Metabolites, Vol. 13, Pages 677: Risk of Developing Insulin Resistance in Adult Subjects with Phenylketonuria: Machine Learning Model Reveals an Association with Phenylalanine Concentrations in Dried Blood Spots
Metabolites doi: 10.3390/metabo13060677
María Jesús Leal-Witt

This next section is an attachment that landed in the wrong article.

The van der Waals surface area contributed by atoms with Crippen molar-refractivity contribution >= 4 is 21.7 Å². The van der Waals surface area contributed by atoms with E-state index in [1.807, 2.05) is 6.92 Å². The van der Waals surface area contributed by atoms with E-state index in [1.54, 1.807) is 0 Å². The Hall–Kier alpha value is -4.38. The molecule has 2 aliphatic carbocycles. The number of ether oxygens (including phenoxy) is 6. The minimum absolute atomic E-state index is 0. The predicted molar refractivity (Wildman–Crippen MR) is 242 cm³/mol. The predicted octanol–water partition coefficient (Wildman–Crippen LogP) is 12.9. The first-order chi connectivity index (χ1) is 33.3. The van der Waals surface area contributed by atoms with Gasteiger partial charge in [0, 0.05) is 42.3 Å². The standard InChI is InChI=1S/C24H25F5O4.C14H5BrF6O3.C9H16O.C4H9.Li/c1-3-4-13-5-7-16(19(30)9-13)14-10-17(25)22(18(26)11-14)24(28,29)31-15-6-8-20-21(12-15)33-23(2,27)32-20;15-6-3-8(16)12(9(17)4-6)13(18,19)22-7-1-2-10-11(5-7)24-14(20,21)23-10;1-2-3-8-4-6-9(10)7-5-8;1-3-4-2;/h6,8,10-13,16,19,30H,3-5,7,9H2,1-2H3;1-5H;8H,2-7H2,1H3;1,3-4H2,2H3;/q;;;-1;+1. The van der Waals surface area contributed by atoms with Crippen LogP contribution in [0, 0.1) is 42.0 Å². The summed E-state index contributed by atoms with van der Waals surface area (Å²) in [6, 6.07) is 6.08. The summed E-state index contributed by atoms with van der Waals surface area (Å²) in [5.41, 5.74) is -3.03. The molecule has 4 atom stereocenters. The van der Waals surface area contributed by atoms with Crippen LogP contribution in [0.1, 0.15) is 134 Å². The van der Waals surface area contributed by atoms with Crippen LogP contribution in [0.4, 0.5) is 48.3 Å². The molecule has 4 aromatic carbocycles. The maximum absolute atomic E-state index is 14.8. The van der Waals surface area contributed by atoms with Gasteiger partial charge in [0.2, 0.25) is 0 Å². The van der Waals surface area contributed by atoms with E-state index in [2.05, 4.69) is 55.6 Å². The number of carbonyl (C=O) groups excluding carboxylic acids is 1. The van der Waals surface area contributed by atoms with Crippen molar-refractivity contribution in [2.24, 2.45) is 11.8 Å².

Phenylketonuria (PKU) is an autosomal recessive inborn error of metabolism where high phenylalanine (Phe) concentrations cause irreversible intellectual disability that can be prevented by newborn screening and early treatment. Evidence suggests that PKU subjects not adherent to treatment could be at risk of insulin resistance (IR). We studied how Phe concentrations (PheCs) relate to IR using machine learning (ML) and derived potential biomarkers. In our cross-sectional study, we analyzed subjects with neonatal diagnoses of PKU, grouped as follows: 10 subjects who adhered to treatment (G1); 14 subjects who suspended treatment (G2); and 24 control subjects (G3). We analyzed plasma biochemical variables, as well as profiles of amino acids and acylcarnitines in dried blood spots (DBSs). Higher PheCs and plasma insulin levels were observed in the G2 group compared to the other groups. Additionally, a positive correlation between the PheCs and homeostatic measurement assessments (HOMA-IRs) was found, as well as a negative correlation between the HOMA-Sensitivity (%) and quantitative insulin sensitivity check index (QUICKI) scores. An ML model was then trained to predict abnormal HOMA-IRs using the panel of metabolites measured from DBSs. Notably, ranking the features&rsquo; importance placed PheCs as the second most important feature after BMI for predicting abnormal HOMA-IRs. Our results indicate that low adherence to PKU treatment could affect insulin signaling, decrease glucose utilization, and lead to IR.
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